It’s one of those things that bother me more than most.
The constant nagging thought that I’m pretending to be someone I’m not. That I’m in a room full of individuals who think I’m an expert at something, when in reality, I’m just pretending to know what I’m talking about. That they probably know more. And that sooner or later I’ll be found out. These thoughts can turn up at any time, but more often than not, they show up during the bad days. Days where work is slow, days where you’re struggling to close the next deal, days where you haven’t had any positive human interactions. But then, even during good days, when someone sends a compliment my way at a rather vulnerable time, I often find myself wondering if that person really meant it, or was there some other thought behind it, because it couldn’t possibly actually be true.
What a shitty way to feel about your own self worth.
It wasn’t until recently that I started reading up more about it. And to my surprise, Imposter Syndrome is real, and a little too common. Research shows that almost 70% of people have felt it at some point in their lives. Even people like Einstein, Tina Fey & Maya Angelou were known to doubt their accomplishments.
I’ve run a game on everybody, and they’re going to find me out.– Maya Angelou
The beauty of the impostor syndrome is you vacillate between extreme egomania and a complete feeling of: ‘I’m a fraud! Oh God, they’re on to me! I’m a fraud!’ So you just try to ride the egomania when it comes and enjoy it, and then slide through the idea of fraud.-Tina Fey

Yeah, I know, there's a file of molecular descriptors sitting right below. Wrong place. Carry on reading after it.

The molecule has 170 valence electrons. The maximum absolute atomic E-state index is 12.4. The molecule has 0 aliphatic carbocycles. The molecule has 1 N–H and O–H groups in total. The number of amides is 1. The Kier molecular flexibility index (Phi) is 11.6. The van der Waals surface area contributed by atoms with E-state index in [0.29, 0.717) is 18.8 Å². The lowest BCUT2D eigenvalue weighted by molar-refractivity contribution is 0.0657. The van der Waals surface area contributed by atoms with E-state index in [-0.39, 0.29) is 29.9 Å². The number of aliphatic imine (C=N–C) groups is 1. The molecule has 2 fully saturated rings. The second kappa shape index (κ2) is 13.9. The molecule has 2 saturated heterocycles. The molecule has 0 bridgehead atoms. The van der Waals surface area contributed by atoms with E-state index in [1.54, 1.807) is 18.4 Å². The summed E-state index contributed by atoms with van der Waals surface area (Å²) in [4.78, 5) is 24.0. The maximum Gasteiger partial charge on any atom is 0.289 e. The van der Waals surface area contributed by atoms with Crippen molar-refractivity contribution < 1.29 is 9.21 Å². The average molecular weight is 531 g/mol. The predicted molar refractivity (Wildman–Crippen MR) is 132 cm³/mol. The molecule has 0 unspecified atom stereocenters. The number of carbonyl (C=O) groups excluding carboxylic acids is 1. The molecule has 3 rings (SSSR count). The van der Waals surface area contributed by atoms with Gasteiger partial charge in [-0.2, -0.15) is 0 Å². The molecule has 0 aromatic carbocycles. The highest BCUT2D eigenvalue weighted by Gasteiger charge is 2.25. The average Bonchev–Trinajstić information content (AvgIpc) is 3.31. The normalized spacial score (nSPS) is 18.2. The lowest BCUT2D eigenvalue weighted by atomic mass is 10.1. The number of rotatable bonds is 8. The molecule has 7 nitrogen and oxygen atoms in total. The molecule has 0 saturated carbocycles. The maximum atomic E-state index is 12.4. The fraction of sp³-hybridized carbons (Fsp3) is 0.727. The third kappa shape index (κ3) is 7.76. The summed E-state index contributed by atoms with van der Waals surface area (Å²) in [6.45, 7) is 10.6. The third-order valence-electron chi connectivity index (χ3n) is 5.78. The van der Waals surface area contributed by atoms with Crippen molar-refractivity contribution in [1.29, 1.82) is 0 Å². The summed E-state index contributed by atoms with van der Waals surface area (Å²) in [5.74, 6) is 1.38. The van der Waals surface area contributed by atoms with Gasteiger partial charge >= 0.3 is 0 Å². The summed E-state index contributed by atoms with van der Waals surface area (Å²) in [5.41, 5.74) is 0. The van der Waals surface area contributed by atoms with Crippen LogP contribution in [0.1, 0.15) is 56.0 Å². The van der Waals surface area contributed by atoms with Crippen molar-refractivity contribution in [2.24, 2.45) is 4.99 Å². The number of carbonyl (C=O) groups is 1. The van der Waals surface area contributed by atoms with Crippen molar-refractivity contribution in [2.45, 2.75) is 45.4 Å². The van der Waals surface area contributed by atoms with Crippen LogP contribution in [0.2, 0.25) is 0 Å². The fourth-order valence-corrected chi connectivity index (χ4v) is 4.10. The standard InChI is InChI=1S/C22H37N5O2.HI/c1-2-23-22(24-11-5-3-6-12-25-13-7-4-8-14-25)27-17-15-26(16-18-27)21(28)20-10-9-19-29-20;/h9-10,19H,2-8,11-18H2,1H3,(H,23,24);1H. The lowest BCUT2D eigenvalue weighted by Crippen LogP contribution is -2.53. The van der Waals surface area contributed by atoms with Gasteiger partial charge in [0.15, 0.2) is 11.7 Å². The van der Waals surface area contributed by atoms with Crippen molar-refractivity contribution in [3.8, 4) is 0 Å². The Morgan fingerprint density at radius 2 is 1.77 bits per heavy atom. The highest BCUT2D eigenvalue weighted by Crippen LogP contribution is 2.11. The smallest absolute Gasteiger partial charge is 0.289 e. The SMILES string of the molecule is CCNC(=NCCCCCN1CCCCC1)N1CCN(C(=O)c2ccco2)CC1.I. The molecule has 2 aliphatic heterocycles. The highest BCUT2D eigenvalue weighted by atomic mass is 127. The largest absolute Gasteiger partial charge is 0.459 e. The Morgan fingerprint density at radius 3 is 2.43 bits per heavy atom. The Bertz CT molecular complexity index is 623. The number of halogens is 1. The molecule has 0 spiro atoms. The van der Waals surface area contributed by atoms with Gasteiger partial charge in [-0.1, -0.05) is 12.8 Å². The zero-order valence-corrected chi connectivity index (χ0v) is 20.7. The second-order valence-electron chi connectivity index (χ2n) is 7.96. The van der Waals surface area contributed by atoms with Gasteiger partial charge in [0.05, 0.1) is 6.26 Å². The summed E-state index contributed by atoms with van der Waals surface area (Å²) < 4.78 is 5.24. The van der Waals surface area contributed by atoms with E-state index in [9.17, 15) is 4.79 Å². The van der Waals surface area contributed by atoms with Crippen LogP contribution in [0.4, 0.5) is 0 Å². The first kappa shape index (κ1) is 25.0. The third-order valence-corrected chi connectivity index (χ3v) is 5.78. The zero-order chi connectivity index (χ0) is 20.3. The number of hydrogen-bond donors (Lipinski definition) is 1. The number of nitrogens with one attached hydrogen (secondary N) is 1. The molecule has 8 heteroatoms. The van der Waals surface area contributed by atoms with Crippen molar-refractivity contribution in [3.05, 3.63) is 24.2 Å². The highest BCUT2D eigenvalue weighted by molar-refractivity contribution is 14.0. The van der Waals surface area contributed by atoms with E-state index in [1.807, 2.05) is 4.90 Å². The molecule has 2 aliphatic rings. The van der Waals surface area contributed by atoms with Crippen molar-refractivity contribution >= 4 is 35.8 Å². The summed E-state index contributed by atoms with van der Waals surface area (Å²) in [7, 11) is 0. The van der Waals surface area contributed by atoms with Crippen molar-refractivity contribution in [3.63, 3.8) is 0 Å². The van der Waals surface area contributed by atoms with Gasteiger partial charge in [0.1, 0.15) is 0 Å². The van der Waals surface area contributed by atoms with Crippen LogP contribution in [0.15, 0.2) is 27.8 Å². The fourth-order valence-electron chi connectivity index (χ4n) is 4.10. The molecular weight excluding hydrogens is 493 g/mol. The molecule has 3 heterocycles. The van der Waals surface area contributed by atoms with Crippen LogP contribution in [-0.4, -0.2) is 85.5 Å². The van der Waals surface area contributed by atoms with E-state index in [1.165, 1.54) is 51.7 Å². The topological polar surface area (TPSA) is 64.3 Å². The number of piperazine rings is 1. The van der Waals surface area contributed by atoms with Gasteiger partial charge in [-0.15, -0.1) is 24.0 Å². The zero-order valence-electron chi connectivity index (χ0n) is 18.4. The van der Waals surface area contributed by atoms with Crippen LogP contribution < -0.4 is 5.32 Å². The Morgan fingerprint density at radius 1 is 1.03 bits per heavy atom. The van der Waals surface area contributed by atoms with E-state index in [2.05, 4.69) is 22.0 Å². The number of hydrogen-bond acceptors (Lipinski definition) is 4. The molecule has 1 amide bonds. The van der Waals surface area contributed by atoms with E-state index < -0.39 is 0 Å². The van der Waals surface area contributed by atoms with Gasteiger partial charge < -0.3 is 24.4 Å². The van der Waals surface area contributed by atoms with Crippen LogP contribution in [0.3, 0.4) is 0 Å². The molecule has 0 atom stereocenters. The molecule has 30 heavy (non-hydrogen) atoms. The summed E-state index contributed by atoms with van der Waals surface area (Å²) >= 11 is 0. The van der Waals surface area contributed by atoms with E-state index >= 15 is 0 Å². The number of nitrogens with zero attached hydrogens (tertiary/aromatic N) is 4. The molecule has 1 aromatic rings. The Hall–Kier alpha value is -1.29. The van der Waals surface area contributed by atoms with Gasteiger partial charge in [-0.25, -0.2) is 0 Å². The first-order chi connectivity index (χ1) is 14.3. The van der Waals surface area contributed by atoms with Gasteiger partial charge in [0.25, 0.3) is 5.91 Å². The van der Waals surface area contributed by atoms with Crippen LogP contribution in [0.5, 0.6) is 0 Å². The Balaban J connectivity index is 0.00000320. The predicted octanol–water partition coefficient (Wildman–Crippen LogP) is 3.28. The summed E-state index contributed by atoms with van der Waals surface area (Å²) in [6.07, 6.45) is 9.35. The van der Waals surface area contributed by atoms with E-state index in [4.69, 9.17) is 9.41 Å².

And that got me thinking. If people with such high accomplishments still doubted the validity of where they were and the praise they received, what chances did the rest of the world really have?
So I did the only thing I could, I read more, and more. And here are some steps that are widely recommended, that have personally helped me.
- Talk about it. Read about it. Know that you’re not alone.
- Realise if you’re holding yourself to impossibly high standards and perfectionism.
- Be kind to yourself. Be conscious of negative self talk. Catch yourself in that moment when you start doubting whether you’re good enough. Try to change it to a positive affirmation instead.
- Ask for feedback. Sometimes, this just helps appease that negative voice in your head doubting everyone and everything around you.
- Understand what this is, so you can learn to live with it, and deal with it better. Because this isn’t going to magically disappear overnight, but it can be handled in a way that it affects you less.
I find myself working on this more and more. It ties back to why I have trouble with labels. Designations. Calling myself a writer. This shows up in the weirdest of places in the sneakiest of ways.
Recognising it is the first step.
What about you? Have you ever felt this way?